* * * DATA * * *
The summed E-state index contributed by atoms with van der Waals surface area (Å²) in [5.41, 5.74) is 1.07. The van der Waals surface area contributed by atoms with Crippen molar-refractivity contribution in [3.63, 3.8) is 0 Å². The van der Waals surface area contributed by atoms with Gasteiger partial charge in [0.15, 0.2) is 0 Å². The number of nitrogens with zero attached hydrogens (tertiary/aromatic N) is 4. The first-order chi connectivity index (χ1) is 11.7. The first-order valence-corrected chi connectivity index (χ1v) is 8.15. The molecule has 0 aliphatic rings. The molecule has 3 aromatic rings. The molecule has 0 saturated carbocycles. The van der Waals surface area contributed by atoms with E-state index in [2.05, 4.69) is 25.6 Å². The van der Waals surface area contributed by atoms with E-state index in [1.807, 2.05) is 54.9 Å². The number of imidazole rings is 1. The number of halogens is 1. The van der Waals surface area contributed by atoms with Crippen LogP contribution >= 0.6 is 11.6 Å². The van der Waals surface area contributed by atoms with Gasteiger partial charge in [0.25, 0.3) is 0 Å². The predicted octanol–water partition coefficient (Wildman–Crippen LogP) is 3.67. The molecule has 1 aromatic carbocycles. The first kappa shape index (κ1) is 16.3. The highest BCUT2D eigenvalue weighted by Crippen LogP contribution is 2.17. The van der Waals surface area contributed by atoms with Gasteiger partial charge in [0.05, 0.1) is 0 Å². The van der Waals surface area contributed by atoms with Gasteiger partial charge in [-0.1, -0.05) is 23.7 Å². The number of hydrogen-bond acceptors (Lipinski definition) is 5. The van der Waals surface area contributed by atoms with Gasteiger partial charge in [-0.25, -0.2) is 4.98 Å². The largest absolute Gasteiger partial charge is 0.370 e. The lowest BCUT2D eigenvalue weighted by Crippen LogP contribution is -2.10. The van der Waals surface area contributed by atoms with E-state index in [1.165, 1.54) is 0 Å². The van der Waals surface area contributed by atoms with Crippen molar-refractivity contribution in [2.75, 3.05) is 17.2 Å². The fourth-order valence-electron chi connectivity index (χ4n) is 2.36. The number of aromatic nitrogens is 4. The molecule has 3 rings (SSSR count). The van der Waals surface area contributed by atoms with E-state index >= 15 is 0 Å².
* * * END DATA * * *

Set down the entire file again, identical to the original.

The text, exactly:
The summed E-state index contributed by atoms with van der Waals surface area (Å²) in [5.41, 5.74) is 1.07. The van der Waals surface area contributed by atoms with Crippen molar-refractivity contribution in [3.63, 3.8) is 0 Å². The van der Waals surface area contributed by atoms with Gasteiger partial charge in [0.15, 0.2) is 0 Å². The number of nitrogens with zero attached hydrogens (tertiary/aromatic N) is 4. The first-order chi connectivity index (χ1) is 11.7. The first-order valence-corrected chi connectivity index (χ1v) is 8.15. The molecule has 0 aliphatic rings. The molecule has 3 aromatic rings. The molecule has 0 saturated carbocycles. The van der Waals surface area contributed by atoms with E-state index in [2.05, 4.69) is 25.6 Å². The van der Waals surface area contributed by atoms with E-state index in [1.807, 2.05) is 54.9 Å². The number of imidazole rings is 1. The number of halogens is 1. The van der Waals surface area contributed by atoms with Crippen LogP contribution >= 0.6 is 11.6 Å². The van der Waals surface area contributed by atoms with Gasteiger partial charge in [0.25, 0.3) is 0 Å². The predicted octanol–water partition coefficient (Wildman–Crippen LogP) is 3.67. The molecule has 1 aromatic carbocycles. The first kappa shape index (κ1) is 16.3. The highest BCUT2D eigenvalue weighted by Crippen LogP contribution is 2.17. The van der Waals surface area contributed by atoms with Gasteiger partial charge in [0.05, 0.1) is 0 Å². The van der Waals surface area contributed by atoms with Gasteiger partial charge in [-0.1, -0.05) is 23.7 Å². The number of hydrogen-bond acceptors (Lipinski definition) is 5. The van der Waals surface area contributed by atoms with Gasteiger partial charge in [-0.25, -0.2) is 4.98 Å². The largest absolute Gasteiger partial charge is 0.370 e. The lowest BCUT2D eigenvalue weighted by Crippen LogP contribution is -2.10. The van der Waals surface area contributed by atoms with E-state index in [1.165, 1.54) is 0 Å². The van der Waals surface area contributed by atoms with Crippen molar-refractivity contribution in [2.75, 3.05) is 17.2 Å². The fourth-order valence-electron chi connectivity index (χ4n) is 2.36. The number of aromatic nitrogens is 4. The molecule has 3 rings (SSSR count). The van der Waals surface area contributed by atoms with E-state index >= 15 is 0 Å².